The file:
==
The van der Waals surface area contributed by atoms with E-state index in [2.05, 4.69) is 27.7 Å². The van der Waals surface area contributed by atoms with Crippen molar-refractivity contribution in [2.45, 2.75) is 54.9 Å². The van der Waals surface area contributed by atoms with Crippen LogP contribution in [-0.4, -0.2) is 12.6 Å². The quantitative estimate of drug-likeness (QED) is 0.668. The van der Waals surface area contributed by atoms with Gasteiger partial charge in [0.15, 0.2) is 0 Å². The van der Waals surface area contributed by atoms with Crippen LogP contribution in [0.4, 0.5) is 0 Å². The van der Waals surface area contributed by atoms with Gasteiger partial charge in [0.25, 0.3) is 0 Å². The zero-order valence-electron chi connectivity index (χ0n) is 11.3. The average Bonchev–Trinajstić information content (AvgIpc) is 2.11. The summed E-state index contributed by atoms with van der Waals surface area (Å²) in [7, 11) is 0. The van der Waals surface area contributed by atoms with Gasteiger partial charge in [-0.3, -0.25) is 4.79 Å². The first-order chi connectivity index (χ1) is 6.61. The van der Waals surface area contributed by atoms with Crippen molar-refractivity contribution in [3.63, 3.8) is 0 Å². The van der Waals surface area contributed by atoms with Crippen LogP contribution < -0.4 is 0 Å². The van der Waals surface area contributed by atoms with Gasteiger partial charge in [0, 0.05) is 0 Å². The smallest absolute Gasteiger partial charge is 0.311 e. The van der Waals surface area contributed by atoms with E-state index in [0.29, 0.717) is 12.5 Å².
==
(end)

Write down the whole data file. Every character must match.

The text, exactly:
The van der Waals surface area contributed by atoms with E-state index in [2.05, 4.69) is 27.7 Å². The van der Waals surface area contributed by atoms with Crippen molar-refractivity contribution in [2.45, 2.75) is 54.9 Å². The van der Waals surface area contributed by atoms with Crippen LogP contribution in [-0.4, -0.2) is 12.6 Å². The quantitative estimate of drug-likeness (QED) is 0.668. The van der Waals surface area contributed by atoms with Gasteiger partial charge in [0.15, 0.2) is 0 Å². The van der Waals surface area contributed by atoms with Crippen LogP contribution in [0.4, 0.5) is 0 Å². The van der Waals surface area contributed by atoms with Gasteiger partial charge in [0.25, 0.3) is 0 Å². The zero-order valence-electron chi connectivity index (χ0n) is 11.3. The average Bonchev–Trinajstić information content (AvgIpc) is 2.11. The summed E-state index contributed by atoms with van der Waals surface area (Å²) in [7, 11) is 0. The van der Waals surface area contributed by atoms with Gasteiger partial charge in [-0.3, -0.25) is 4.79 Å². The first-order chi connectivity index (χ1) is 6.61. The van der Waals surface area contributed by atoms with Crippen molar-refractivity contribution in [3.63, 3.8) is 0 Å². The van der Waals surface area contributed by atoms with Crippen LogP contribution < -0.4 is 0 Å². The van der Waals surface area contributed by atoms with Gasteiger partial charge in [0, 0.05) is 0 Å². The smallest absolute Gasteiger partial charge is 0.311 e. The van der Waals surface area contributed by atoms with E-state index in [0.29, 0.717) is 12.5 Å².